Fast forward and it�"s stock taking night at the music store and the door is barred and the lights are bright and I�"m sailing between the aisles looking for the magic spot to put Moby�"s Play. I have Bill Hicks on the PA system and I�"m smiling to myself and laughing out loud a bit which is unusual. Around me everything is imploring me to buy anything, tokens, stickers, posters proclaiming discounts, free gifts savings, BOGOF, membership deals. But I�"m broke and I�"m rimy eyed and desperate for change. There�"s a Persian girl with thick eye make-up, a pretty face, a mono-brow and a deep monotone voice to match. She�"s obsessed with Nick Drake and she dances now through the shop to music that plays only in her head. And I look at her a split second too long and she notices and holds my stare a moment longer in solidarity. I still have Moby in my hand and I�"m standing in Easy Listening.
Earlier today I�"m told the play is cancelled due to a bomb scare. The roads are deserted in the centre of town and the policeman and I stand in the middle of Broad Street with blue tape stretched between us. I�"m so angry, I�"ve been looking forward to it for weeks. But this is our world now, for whatever reason this set of people are trying to blow my set of people up. I can�"t believe it, that such a theoretical conflict could have a physical impact on my life. I�"m so bitterly disappointed. Then on the way home I hear on the latest NewsPod � real bombs in Baghdad, detonated in a busy market, they�"re still finding body parts. Then I�"m disgusted with myself.
I can paint the past in nostalgic hues. The world was different then. Bigger, safer, softer. No one categorically wanted me dead. The weatherman said that at four o�"clock this morning, in two hours time, it will start to snow and it won�"t stop for a very long time.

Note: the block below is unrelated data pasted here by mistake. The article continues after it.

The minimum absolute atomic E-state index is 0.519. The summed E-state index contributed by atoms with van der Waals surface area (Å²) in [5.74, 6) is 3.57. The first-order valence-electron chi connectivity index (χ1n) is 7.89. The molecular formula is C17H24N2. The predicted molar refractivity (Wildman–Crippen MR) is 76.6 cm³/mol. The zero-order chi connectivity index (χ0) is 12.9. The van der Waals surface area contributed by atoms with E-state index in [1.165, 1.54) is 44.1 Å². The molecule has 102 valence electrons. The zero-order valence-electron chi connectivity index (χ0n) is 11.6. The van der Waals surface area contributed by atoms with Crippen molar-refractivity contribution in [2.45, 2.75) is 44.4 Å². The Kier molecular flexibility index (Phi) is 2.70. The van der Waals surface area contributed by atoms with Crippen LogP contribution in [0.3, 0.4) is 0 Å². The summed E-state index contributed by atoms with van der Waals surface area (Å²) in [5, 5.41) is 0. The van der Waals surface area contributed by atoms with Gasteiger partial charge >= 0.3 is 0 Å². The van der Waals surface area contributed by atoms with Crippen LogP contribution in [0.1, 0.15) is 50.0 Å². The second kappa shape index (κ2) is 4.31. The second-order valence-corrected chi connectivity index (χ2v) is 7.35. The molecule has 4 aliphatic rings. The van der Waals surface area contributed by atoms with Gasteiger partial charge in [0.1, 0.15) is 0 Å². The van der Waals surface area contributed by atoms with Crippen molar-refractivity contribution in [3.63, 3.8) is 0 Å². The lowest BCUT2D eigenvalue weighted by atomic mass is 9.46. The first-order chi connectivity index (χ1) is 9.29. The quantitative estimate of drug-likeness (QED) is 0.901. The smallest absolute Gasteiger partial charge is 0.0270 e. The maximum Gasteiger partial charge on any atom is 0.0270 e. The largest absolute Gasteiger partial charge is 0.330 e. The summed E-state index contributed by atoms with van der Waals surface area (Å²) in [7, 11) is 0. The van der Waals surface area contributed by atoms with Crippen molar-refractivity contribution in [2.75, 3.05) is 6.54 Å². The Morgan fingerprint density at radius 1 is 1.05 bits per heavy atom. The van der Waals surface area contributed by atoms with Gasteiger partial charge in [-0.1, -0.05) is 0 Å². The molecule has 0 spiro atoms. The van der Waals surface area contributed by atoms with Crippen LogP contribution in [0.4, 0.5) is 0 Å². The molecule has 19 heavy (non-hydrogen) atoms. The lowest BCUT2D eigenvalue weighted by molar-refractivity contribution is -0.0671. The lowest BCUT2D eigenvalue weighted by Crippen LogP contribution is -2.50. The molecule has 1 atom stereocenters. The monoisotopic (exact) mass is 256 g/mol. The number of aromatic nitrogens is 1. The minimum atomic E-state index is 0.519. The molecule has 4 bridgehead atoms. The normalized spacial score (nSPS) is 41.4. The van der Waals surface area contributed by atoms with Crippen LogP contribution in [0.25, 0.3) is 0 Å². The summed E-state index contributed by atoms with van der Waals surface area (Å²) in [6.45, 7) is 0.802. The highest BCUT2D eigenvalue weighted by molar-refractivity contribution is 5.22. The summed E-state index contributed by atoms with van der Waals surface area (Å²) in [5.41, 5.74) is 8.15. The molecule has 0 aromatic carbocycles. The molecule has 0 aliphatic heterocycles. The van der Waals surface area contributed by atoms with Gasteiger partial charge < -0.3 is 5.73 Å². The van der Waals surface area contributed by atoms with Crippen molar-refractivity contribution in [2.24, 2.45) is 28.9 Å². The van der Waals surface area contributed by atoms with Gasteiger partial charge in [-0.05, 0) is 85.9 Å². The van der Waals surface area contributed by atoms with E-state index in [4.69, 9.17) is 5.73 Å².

We�"ll all wake up tomorrow and we won�"t recognise where we are.
The weathermen are clever.
posted: 03 Aug 2008
'People back home wouldn�"t buy a ring if they knew it cost someone their hand.'
In the 80s you could get away with heroes dancing unscathed thorough fire fights, dispatching bad guys one handed with semi-automatic weapons and driving vehicles off buildings for a laugh. Nowadays audience have begun to demand a little realism with their action. Bullets tear out chunks where previously they made tidy holes, violence shatters limbs and lives and people rarely get up and walk away. This new found lust for realism even extends to character motivations and has implications for the political arena in which a film is set, thus we have Bond villains who�"d rather make a bit of money than destroy the world, government spies in the pocket of the oil industry in Syriana and now we have Edward Zwick�"s Blood Diamond. In younger, simpler times, Leo DeCaprio�"s Danny Archer would have been a gimlet eyed charmer, a smuggler with a quick tongue, quicker fists and a nice line in self-deprecating one liners. Solomon Vandy, the African fisherman who finds the eponymous rock that kicks off the plot, would have been played by an upcoming black comedian fresh from the set of Saturday Night Live. The two would bicker hilariously for a bit, get into a few scrapes with disgruntled mercenaries and eventually escape Sierra Leone with the diamond and a pair of colour coded beauties who�"d lost most of their clothes in the excitement. No more however, instead we get a fascinating performance of dignity and fury from Djimon Hounsou as Vandy, a fallible, unstable protagonist of questionable virtue in Archer and a script which uses the chase movie structure to ask uncomfortable questions about Western civilisation�"s casual ravishment of the African continent. Yes there�"s still guns, car chases and things going Bang! in exciting ways but mindless escapism this is not. If anything the opposite is true � here is a film that forces you to think rather more than you�"re comfortable with. A message movie in genre clothing that despite the glossy trappings has something valuable to shout above the noise of its explosions.